Last month, at an emotional in hearing in Sacramento and in a San Francisco Chronicle op-ed, we called for the state agency that oversees doctors to become a stronger regulator or to go out of business. The Legislature has to renew the doctor-run medical board every ten years, and that’s this year. Sacramento apparently agrees with us.
After an emotional outpouring from families who lost their love ones to dangerous doctors, and thousands of emails from Californians, the chairmen of the Senate and Assembly Business and Professions Committees sent a message. The Los Angeles Times is reporting that chairs Curren Price and Richard Gordon have written the medical board to state that they will not reauthorize the board unless it commits to major changes.
This is a big and important step toward strong patient protections in this state. The California Medical Association has for too long stymied real change for patients in the Capitol, and now Gordon and Price have upped the ante by acknowledging the depth of the problem for patients.
Three important areas need to be reformed, as Carmen Balber and I outlined in the San Francisco Chronicle op-ed:
A true overhaul of physician discipline would move complaint investigators into the attorney general’s office to work hand in hand with prosecutors and would create a public-member majority on the medical board.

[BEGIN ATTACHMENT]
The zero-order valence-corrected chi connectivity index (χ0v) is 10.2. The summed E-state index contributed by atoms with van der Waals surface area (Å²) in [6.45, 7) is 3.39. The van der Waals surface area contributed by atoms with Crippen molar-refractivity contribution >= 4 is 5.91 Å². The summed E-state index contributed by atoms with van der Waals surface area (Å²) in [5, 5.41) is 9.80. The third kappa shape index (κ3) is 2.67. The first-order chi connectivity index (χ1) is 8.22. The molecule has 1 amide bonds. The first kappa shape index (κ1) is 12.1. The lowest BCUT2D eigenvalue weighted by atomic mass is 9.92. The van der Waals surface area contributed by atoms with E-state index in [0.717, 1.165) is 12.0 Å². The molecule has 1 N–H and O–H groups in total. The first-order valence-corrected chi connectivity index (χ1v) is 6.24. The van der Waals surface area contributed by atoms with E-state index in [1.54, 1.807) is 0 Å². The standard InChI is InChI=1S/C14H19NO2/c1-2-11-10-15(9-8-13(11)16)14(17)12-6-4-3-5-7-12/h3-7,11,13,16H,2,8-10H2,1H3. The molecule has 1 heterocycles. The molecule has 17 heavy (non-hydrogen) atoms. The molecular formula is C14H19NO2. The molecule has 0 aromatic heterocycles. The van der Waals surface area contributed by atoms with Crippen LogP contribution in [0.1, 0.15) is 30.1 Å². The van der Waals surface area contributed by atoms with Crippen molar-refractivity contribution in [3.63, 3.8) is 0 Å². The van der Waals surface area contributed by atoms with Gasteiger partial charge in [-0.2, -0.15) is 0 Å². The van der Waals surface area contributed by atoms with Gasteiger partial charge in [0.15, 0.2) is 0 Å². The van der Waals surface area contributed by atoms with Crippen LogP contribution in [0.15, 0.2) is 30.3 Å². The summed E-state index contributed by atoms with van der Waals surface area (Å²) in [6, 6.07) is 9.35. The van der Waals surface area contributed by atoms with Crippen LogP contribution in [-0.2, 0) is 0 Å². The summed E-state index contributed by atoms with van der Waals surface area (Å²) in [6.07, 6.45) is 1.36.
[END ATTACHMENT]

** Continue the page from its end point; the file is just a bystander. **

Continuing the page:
Real reform should also include mandatory random drug testing of high-risk surgeons and physicians – as is mandated now for bus drivers, college athletes and pilots.
Finally, the state’s 38-year-old limits on the rights of injured patients need to be revisited, too. It’s time for the public to take the power back for itself.
The movement is afoot, and we have taken another step toward greater patient safety. Stay tuned. Momentum is building but we still have a long march ahead.
Posted by Jamie Court, author of The Progressive’s Guide to Raising Hell and President of Consumer Watchdog, a nonpartisan, nonprofit organization dedicated to providing an effective voice for taxpayers and consumers in an era when special interests dominate public discourse, government and politics. Visit us on Facebook and Twitter.